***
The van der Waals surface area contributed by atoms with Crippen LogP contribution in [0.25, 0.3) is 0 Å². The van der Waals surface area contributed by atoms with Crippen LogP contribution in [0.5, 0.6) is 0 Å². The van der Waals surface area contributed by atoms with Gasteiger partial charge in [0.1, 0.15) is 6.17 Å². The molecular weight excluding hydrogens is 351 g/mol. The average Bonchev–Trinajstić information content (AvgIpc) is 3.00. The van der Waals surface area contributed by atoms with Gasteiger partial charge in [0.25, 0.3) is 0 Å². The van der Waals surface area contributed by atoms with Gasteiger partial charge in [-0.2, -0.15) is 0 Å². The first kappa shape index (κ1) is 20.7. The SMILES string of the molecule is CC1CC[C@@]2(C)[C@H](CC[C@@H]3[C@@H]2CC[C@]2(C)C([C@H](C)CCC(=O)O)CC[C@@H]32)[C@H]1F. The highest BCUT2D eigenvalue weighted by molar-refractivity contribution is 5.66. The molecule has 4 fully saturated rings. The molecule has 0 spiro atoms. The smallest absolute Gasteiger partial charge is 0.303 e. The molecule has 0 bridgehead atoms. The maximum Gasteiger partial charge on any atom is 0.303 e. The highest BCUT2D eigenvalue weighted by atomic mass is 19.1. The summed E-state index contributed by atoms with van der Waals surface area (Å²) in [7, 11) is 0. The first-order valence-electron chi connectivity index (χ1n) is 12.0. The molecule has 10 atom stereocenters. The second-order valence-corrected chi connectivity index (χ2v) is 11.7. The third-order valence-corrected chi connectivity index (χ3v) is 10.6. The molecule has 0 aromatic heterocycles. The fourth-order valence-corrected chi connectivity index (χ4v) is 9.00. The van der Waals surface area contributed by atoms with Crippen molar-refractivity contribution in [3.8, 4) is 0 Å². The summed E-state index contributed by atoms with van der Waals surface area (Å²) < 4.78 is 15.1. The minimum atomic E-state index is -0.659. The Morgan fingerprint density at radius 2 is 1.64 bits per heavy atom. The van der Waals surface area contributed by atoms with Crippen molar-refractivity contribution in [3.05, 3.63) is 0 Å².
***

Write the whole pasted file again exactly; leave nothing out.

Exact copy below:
The van der Waals surface area contributed by atoms with Crippen LogP contribution in [0.25, 0.3) is 0 Å². The van der Waals surface area contributed by atoms with Crippen LogP contribution in [0.5, 0.6) is 0 Å². The van der Waals surface area contributed by atoms with Gasteiger partial charge in [0.1, 0.15) is 6.17 Å². The molecular weight excluding hydrogens is 351 g/mol. The average Bonchev–Trinajstić information content (AvgIpc) is 3.00. The van der Waals surface area contributed by atoms with Gasteiger partial charge in [0.25, 0.3) is 0 Å². The van der Waals surface area contributed by atoms with Gasteiger partial charge in [-0.2, -0.15) is 0 Å². The first kappa shape index (κ1) is 20.7. The SMILES string of the molecule is CC1CC[C@@]2(C)[C@H](CC[C@@H]3[C@@H]2CC[C@]2(C)C([C@H](C)CCC(=O)O)CC[C@@H]32)[C@H]1F. The highest BCUT2D eigenvalue weighted by molar-refractivity contribution is 5.66. The molecule has 4 fully saturated rings. The molecule has 0 spiro atoms. The smallest absolute Gasteiger partial charge is 0.303 e. The molecule has 0 bridgehead atoms. The maximum Gasteiger partial charge on any atom is 0.303 e. The highest BCUT2D eigenvalue weighted by atomic mass is 19.1. The summed E-state index contributed by atoms with van der Waals surface area (Å²) in [7, 11) is 0. The first-order valence-electron chi connectivity index (χ1n) is 12.0. The molecule has 10 atom stereocenters. The second-order valence-corrected chi connectivity index (χ2v) is 11.7. The third-order valence-corrected chi connectivity index (χ3v) is 10.6. The molecule has 0 aromatic heterocycles. The fourth-order valence-corrected chi connectivity index (χ4v) is 9.00. The van der Waals surface area contributed by atoms with Crippen molar-refractivity contribution in [3.8, 4) is 0 Å². The summed E-state index contributed by atoms with van der Waals surface area (Å²) < 4.78 is 15.1. The minimum atomic E-state index is -0.659. The Morgan fingerprint density at radius 2 is 1.64 bits per heavy atom. The van der Waals surface area contributed by atoms with Crippen molar-refractivity contribution in [3.05, 3.63) is 0 Å².